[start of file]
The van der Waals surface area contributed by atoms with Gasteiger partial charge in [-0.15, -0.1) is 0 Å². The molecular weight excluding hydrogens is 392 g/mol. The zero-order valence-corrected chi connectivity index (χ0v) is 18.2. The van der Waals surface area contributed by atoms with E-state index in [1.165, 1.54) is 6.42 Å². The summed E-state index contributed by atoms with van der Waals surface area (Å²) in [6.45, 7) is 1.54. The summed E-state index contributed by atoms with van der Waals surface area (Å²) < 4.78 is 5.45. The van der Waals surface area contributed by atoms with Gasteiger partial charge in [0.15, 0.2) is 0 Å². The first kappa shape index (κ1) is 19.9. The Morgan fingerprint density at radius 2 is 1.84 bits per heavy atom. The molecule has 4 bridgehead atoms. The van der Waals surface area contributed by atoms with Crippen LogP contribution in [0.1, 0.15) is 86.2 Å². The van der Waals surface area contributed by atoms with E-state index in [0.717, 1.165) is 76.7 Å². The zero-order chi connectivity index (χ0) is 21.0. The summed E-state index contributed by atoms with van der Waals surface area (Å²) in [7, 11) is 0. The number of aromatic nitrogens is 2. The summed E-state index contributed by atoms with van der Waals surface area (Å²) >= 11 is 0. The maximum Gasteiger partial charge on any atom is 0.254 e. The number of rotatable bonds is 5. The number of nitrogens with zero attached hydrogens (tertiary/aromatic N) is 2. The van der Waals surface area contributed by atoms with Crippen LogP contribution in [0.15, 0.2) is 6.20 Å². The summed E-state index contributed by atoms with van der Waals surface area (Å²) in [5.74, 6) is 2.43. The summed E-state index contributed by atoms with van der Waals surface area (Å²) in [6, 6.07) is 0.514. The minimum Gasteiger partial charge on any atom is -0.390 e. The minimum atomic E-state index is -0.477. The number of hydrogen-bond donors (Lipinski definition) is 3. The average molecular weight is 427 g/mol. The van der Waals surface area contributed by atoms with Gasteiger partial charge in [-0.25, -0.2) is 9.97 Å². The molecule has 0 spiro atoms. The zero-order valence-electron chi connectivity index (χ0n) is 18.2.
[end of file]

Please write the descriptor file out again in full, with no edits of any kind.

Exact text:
The van der Waals surface area contributed by atoms with Gasteiger partial charge in [-0.15, -0.1) is 0 Å². The molecular weight excluding hydrogens is 392 g/mol. The zero-order valence-corrected chi connectivity index (χ0v) is 18.2. The van der Waals surface area contributed by atoms with E-state index in [1.165, 1.54) is 6.42 Å². The summed E-state index contributed by atoms with van der Waals surface area (Å²) in [6.45, 7) is 1.54. The summed E-state index contributed by atoms with van der Waals surface area (Å²) < 4.78 is 5.45. The van der Waals surface area contributed by atoms with Gasteiger partial charge in [0.15, 0.2) is 0 Å². The first kappa shape index (κ1) is 19.9. The Morgan fingerprint density at radius 2 is 1.84 bits per heavy atom. The molecule has 4 bridgehead atoms. The van der Waals surface area contributed by atoms with Crippen LogP contribution in [0.1, 0.15) is 86.2 Å². The van der Waals surface area contributed by atoms with E-state index in [0.717, 1.165) is 76.7 Å². The zero-order chi connectivity index (χ0) is 21.0. The summed E-state index contributed by atoms with van der Waals surface area (Å²) in [7, 11) is 0. The number of aromatic nitrogens is 2. The summed E-state index contributed by atoms with van der Waals surface area (Å²) >= 11 is 0. The maximum Gasteiger partial charge on any atom is 0.254 e. The number of rotatable bonds is 5. The number of nitrogens with zero attached hydrogens (tertiary/aromatic N) is 2. The van der Waals surface area contributed by atoms with Crippen LogP contribution in [0.15, 0.2) is 6.20 Å². The summed E-state index contributed by atoms with van der Waals surface area (Å²) in [5.74, 6) is 2.43. The summed E-state index contributed by atoms with van der Waals surface area (Å²) in [6, 6.07) is 0.514. The minimum Gasteiger partial charge on any atom is -0.390 e. The minimum atomic E-state index is -0.477. The number of hydrogen-bond donors (Lipinski definition) is 3. The average molecular weight is 427 g/mol. The van der Waals surface area contributed by atoms with Gasteiger partial charge in [-0.25, -0.2) is 9.97 Å². The molecule has 0 spiro atoms. The zero-order valence-electron chi connectivity index (χ0n) is 18.2.